A: This is a very legitimate concern, which society will have to fix as soon as possible. Since 9/11 we all know how bad an idea it is to make a lot of people really angry for a long time -- if the tip of that anger iceberg is willing to sacrifice everything, lots of other people lose everything, too. Since rich people will be paying for rejuvenation therapies as a way to live longer, not as a way to get blown up by poor people, everyone will work really hard to make these treatments as cheap as possible as soon as possible. That'll be a lot easier with a bit of forward-planning, though -- e.g., an investment in training a currently unnecessary-looking number of medical professionals. But one way or another these treatments will definitely become universally available in the end, probably only a few years after they become available at all, even though the cost of doing this will be staggering. The only way to have a sense of proportion about this period is to remember that it'll be the last chapter in what we can definitely call the War On Aging -- people worldwide will readily make the same sort of sacrifices that they make in wartime, in order to end the slaughter as soon as possible.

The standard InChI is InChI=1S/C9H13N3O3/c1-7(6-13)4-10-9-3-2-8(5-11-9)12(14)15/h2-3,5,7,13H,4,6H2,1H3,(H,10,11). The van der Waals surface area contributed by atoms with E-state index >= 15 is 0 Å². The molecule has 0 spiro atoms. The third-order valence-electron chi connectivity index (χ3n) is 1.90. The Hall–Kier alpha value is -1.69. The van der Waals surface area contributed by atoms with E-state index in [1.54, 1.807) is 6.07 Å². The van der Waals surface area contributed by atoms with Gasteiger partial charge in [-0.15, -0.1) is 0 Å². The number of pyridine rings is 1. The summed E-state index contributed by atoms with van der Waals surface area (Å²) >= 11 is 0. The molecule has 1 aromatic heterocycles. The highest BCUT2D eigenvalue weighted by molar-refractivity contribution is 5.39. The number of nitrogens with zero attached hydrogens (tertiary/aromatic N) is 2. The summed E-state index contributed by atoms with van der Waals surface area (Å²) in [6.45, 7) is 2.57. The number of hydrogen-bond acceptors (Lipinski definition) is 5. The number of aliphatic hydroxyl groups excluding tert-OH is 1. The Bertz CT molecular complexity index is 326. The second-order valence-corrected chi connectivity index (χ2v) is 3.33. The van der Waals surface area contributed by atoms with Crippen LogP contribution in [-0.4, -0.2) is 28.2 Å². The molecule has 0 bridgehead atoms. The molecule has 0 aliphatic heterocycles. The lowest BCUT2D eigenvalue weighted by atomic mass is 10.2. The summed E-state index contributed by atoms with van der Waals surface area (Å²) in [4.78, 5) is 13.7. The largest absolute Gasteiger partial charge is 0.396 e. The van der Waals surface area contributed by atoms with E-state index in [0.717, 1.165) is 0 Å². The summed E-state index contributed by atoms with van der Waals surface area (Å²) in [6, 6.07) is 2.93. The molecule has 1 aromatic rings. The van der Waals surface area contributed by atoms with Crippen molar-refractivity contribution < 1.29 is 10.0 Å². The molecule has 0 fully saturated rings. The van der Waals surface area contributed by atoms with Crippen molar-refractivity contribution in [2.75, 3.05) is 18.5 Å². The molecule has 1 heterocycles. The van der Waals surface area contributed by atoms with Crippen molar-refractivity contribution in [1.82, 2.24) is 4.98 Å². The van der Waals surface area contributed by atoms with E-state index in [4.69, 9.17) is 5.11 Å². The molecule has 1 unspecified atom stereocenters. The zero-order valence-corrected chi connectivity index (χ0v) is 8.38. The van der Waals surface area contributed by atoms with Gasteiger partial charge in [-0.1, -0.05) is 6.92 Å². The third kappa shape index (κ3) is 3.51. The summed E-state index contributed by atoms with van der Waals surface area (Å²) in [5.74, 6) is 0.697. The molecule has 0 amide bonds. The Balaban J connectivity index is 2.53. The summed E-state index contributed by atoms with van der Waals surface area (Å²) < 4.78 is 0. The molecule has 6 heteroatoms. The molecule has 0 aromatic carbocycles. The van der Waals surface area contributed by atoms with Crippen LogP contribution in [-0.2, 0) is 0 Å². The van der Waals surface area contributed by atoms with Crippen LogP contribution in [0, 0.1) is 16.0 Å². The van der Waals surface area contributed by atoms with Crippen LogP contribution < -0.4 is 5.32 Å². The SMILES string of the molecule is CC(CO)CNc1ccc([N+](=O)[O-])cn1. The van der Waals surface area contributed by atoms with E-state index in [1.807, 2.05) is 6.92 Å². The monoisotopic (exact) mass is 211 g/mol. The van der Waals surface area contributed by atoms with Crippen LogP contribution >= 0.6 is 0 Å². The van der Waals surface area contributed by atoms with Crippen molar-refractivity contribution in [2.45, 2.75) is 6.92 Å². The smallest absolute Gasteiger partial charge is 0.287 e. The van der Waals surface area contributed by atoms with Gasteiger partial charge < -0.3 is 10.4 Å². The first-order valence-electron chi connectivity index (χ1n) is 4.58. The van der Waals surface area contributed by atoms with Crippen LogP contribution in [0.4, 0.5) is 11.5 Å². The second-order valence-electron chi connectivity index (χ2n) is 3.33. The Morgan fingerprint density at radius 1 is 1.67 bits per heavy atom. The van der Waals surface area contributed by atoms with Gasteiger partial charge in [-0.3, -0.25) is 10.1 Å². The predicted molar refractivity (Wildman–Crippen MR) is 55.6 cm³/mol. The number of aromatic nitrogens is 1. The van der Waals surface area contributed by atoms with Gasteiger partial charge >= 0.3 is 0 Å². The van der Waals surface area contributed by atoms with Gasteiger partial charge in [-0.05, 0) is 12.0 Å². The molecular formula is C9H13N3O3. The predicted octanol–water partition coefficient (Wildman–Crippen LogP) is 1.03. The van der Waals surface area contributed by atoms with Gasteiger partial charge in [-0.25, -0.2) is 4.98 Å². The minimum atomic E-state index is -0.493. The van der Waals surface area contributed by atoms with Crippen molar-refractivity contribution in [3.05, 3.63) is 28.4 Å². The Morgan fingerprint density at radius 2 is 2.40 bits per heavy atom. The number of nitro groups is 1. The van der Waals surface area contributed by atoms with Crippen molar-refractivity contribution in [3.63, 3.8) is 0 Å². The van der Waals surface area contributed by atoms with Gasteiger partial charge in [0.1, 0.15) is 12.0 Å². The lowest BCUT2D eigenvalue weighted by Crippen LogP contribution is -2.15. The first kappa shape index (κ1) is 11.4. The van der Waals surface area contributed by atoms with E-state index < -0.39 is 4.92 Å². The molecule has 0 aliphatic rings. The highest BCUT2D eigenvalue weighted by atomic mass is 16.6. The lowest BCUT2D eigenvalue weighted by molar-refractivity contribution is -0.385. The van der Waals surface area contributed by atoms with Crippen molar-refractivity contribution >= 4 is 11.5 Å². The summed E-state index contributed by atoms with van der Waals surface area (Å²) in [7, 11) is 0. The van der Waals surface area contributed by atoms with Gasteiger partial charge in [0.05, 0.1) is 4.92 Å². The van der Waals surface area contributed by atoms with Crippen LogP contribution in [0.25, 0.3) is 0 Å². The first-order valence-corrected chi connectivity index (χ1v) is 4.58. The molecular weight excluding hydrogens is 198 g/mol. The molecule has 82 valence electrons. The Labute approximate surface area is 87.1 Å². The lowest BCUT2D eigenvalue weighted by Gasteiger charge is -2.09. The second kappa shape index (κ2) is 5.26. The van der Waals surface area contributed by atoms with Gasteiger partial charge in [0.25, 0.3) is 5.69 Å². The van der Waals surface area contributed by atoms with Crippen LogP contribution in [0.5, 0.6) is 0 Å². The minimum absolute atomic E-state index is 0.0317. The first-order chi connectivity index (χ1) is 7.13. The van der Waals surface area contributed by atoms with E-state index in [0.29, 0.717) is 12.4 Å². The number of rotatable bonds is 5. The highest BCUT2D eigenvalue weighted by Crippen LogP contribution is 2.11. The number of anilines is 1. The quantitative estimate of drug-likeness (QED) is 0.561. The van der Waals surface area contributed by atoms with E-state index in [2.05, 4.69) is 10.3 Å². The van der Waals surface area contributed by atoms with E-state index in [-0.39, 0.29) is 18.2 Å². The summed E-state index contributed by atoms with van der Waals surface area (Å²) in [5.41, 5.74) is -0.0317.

Q: Leon Kass has suggested various items of literature as cautionary tales. What literary or science-fiction stories might you recommend for people interested in this subject?


A: I used to give the obvious answer to this -- Heinlein. But now I have a new answer. Nick Bostrom, a philosopher at Oxford University here in the UK, has written a "fairy tale" about a dragon that eats 100,000 people a day and its eventual slaying. It's been published in the Journal of Medical Ethics, but it's also online in a great many places, including his web site. It's absolutely brilliant.

JWR contributor Glenn Harlan Reynolds is a law professor at the University of Tennessee whose work has appeared in the New York Times, Washington Post, Washington Times, Los Angeles Times, and Wall Street Journal, among others. He created and writes for the influential Instapundit website. Comment by clicking here.


06/10/04: How long should people live?
06/03/04: Would You Mind?
05/20/04: Overmatching the gods
05/13/04: Ready or not?
04/21/04: Bypassing — or becoming — the media?
01/22/04: Unforgettable, that's what you are...
01/08/04: What's wrong with income inequality?
12/11/03: Is the Empire Striking Back?
11/21/03: Robot Nation?
11/21/03: Death of a Friend

© 2003, Glenn Harlan Reynolds